CALIFORNIA | LOCAL
March 14, 2013 |
In the seismic annals of California, Monday's magnitude 4.7 earthquake was little more than a footnote. It gave Southern California a small morning jolt but caused no damage and was largely shrugged off by noon. But in one important way, the quake was highly significant because it marked an advance in California's burgeoning earthquake early warning system. The quake struck in the desert town of Anza, about 35 miles south of Palm Springs, and hundreds of sensors embedded in the ground immediately sent an alert to seismologists at Caltech in Pasadena.
March 13, 2013 |
The Watts Towers in South Los Angeles will be the subject of a new study conducted by experts from UCLA to determine the stability of the historic sculptures, which were completed by Simon Rodia in 1954. The study, now underway, is expected to be completed by early next year. Chief among the concerns are cracks that have plagued the towers for many years. Sensors have been placed around the site to measure variables such as wind and sun exposure. Experts are also measuring the effects that earthquakes have had on the sculptures. The study is being carried out by engineers from the UCLA Henry Samueli School of Engineering and Applied Science.
March 10, 2013
Re "FasTrak computer may not be so swift," Column, March 5 Modern digital systems and their associated sensors can be troublesome occasionally. The automated toll collector FasTrak is such a system. I have been a FasTrak user since it was initiated on the 91 Express Lane between Orange and Riverside counties. After I bought a new car, I started getting violation notices. I called the Orange County Transportation Authority to resolve the problem, which turned out to be the result of an old transponder, the sensors on my car and the placement of the transponder in my car. The violations were removed from my record, I paid no fines and I've sorted out the transponder placement.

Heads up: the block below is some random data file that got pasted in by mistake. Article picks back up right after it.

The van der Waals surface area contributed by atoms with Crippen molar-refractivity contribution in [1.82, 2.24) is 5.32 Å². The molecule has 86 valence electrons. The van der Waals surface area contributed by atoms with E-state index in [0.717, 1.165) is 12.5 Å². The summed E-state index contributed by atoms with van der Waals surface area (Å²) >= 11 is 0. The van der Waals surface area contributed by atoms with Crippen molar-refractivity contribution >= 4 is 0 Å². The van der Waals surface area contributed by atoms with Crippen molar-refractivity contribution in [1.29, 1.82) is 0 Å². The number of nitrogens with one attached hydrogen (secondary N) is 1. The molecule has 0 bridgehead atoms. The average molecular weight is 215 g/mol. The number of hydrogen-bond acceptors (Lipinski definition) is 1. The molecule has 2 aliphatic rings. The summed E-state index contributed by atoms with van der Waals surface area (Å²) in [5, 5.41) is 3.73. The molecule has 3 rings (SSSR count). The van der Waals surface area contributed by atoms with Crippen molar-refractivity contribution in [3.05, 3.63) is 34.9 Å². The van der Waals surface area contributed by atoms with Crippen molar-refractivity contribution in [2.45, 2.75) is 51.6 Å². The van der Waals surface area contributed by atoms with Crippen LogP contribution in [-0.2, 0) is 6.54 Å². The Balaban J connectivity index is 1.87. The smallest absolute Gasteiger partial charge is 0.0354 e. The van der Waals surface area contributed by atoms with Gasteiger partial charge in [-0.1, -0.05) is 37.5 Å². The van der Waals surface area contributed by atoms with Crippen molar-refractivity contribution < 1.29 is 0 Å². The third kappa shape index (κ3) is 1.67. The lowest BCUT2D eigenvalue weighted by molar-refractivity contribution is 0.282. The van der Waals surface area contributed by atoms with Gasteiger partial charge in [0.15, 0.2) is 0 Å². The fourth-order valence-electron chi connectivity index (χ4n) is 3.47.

February 27, 2013 |
Leap Motion has announced it will begin shipping and selling its computer motion sensor control this May. The company made waves last year when it introduced the control, which shares the company's name, with a series of YouTube videos showing users controlling their machines much like the way video game players use the Xbox Kinect motion sensor. Despite originally setting and missing a January deadline, the Leap Motion will start shipping to users on May 13. It will also go on sale at Best Buy stores a few days later on May 19. PHOTOS: Tech we want to see in 2013 The company said users interested in buying the device, can pre-order it from Leap Motion or BestBuy.com now for $79.99 plus shipping and taxes . The company also said that users who pre-ordered their device before Wednesday will receive the Leap Motion for the $69.99 price they were promised.
CALIFORNIA | LOCAL
January 29, 2013 |
When a major earthquake strikes, seconds count. In the devastating 2011 Japan earthquake, a sensor embedded in the ground detected the first signs of movement and immediately sent out an alert at the speed of light. Within seconds, text messages warning of impending shaking went out to roughly 50 million people. Many people in Tokyo, 200 miles away from the epicenter, knew the quake was coming before they felt the shaking about 30 seconds later. Trains were able to slow down or stop, and not a single car derailed.
January 8, 2013 |
LAS VEGAS -- One ounce: the difference between you and Tiger Woods? Could be, according to Mobiplex Inc., a Silicon Valley company showcasing at the Pepcom-sponsored Digital Experience event Monday night during the CES convention in Las Vegas. The business' SwingTip device is small - weighing about one ounce and roughly the size of a USB flash drive - and slides into a lightweight holster that clamps onto any golf club. But for its Santa Clara maker, the selling point is the gadget's ability to track and analyze users' golf swings using motion sensors.